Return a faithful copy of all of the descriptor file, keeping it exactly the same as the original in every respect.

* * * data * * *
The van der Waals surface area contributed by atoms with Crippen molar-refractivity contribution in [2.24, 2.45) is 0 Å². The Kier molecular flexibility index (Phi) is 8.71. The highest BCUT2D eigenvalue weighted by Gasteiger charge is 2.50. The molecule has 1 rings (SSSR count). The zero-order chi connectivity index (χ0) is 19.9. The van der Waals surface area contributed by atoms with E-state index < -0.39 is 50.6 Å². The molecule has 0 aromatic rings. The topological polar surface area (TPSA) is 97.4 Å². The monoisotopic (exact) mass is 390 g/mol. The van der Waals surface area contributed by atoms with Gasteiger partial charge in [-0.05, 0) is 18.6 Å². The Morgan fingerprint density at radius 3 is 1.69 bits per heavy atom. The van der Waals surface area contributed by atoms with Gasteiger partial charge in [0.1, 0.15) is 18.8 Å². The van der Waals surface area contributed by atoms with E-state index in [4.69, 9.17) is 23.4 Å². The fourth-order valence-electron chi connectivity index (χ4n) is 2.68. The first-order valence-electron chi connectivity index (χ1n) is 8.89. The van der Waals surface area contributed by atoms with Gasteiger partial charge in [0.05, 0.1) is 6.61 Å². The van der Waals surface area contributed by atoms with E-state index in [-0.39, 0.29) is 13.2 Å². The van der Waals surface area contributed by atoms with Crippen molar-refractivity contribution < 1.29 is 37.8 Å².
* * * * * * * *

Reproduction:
The van der Waals surface area contributed by atoms with Crippen molar-refractivity contribution in [2.24, 2.45) is 0 Å². The Kier molecular flexibility index (Phi) is 8.71. The highest BCUT2D eigenvalue weighted by Gasteiger charge is 2.50. The molecule has 1 rings (SSSR count). The zero-order chi connectivity index (χ0) is 19.9. The van der Waals surface area contributed by atoms with E-state index < -0.39 is 50.6 Å². The molecule has 0 aromatic rings. The topological polar surface area (TPSA) is 97.4 Å². The monoisotopic (exact) mass is 390 g/mol. The van der Waals surface area contributed by atoms with Gasteiger partial charge in [-0.05, 0) is 18.6 Å². The Morgan fingerprint density at radius 3 is 1.69 bits per heavy atom. The van der Waals surface area contributed by atoms with Gasteiger partial charge in [0.1, 0.15) is 18.8 Å². The van der Waals surface area contributed by atoms with E-state index in [4.69, 9.17) is 23.4 Å². The fourth-order valence-electron chi connectivity index (χ4n) is 2.68. The first-order valence-electron chi connectivity index (χ1n) is 8.89. The van der Waals surface area contributed by atoms with Gasteiger partial charge in [0.05, 0.1) is 6.61 Å². The van der Waals surface area contributed by atoms with E-state index in [-0.39, 0.29) is 13.2 Å². The van der Waals surface area contributed by atoms with Crippen molar-refractivity contribution < 1.29 is 37.8 Å².